Original Research

Literature profiling on tourism, impairment and disability issues: A future directional guide

Tawanda Makuyana, Engelina du Plessis, Oliver Chikuta
African Journal of Disability | Vol 11 | a862 | DOI: https://doi.org/10.4102/ajod.v11i0.862 | © 2022 Tawanda Makuyana, Engelina du Plessis, Oliver Chikuta | This work is licensed under CC Attribution 4.0
Submitted: 11 March 2021 | Published: 14 December 2022

About the author(s)

Tawanda Makuyana, Department of Tourism Research Unit, Faculty of Economic and Management Sciences, North-West University, Potchefstroom, South Africa
Engelina du Plessis, School of Tourism, Faculty of Economic and Management Sciences, North-West University, Potchefstroom, South Africa
Oliver Chikuta, Department of Hospitality and Tourism, Faculty of Hospitality and Sustainable Tourism, Botho University, Gaborone, Botswana


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Abstract

Background: South African tourism is evolving towards accommodating disabled people. Within the same standpoint, the country receives ageing tourists as a major international tourism market from the Global North, whose access needs are similar to disabled people. The present article explored ‘blind and blank spots’ in the extant literature on tourism–impairment disability as a synchronised field within academic research to provide theoretical insights and gaps for the disability-tourism research community to consider the composite concept instead of individualistic concepts.

Objective: The objectives were: (1) to track knowledge development from 1990 to 2018 using a narrative literature review approach and (2) to justify future research areas previously overlooked and understudied within a tourism–impairments–disability perspective in South Africa and beyond.

Method: A narrative literature review search strategy was used. Keywords and synonymous terms were used in electronic searches of Scopus, ScienceDirect, Sabinet Online, Emerald Insights Journals, African Journals and Google Scholar. The literature screening process used predetermined inclusion and exclusion criteria for the data source. Content thematic analysis was adopted for the present study.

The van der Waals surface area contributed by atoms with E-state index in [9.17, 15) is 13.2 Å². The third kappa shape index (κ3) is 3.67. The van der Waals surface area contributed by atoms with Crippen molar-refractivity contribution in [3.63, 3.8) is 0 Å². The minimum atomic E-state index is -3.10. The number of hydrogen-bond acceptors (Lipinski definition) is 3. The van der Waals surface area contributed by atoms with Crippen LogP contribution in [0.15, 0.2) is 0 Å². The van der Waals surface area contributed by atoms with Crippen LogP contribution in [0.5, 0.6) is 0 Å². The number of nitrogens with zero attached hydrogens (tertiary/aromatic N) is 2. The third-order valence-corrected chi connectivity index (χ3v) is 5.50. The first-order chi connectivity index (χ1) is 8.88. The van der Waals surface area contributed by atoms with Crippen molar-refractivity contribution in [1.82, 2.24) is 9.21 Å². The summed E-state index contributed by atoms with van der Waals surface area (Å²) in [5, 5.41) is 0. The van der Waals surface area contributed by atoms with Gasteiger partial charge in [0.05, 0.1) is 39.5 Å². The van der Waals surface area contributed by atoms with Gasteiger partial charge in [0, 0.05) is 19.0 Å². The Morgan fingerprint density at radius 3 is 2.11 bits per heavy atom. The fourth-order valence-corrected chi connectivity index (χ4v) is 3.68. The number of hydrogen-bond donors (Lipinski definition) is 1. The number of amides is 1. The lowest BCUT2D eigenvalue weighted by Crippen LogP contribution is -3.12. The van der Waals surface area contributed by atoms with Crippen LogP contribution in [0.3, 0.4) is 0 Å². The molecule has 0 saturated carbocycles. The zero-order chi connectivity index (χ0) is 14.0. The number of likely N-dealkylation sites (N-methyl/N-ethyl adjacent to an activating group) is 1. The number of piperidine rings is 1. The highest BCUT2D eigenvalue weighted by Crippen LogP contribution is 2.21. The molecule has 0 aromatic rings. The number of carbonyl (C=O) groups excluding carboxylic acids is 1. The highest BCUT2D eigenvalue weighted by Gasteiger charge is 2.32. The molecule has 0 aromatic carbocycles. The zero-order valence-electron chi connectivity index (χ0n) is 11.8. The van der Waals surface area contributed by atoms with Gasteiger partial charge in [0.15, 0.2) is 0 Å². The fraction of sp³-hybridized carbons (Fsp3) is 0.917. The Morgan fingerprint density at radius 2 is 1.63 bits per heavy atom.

Results: The findings reflect a dearth of tourism–impairments–disability research in South Africa. Nonetheless, there is an observable pattern of slow growth in research after the 2000s. The extant literature is skewed towards the tourism supply side and sporadic on tourism demand (tourist experiences), education and skills development.

Conclusions: It is clear that the absence of scientifically developed knowledge on disability–impairments–tourism affects inclusive tourism growth. Therefore, the research community should consider disability-inclusive (accessible) tourism management, human resources and marketing practices and knowledge for teaching material in future research.

Contribution: The article mapped and provided insights that sets a research agenda for tourism research community to see the gaps in literature and/or knowledge for accessible tourism (disability-inclusive) tourism to be a game changer as found by UNWTO (2020) with low-resources setting. Thereby setting a tone towards call for more research that can uncover an economic narrative that shows a relationship between skills development, labour and consumer markets for the participation of diverse disabled persons as such is shown as understudied in Low-to-Middle income earning countries like South Africa.


Keywords

Inclusive tourism; access-needs in tourism; disability-impairment-tourism; disability-tourism research; future disability tourism research age.

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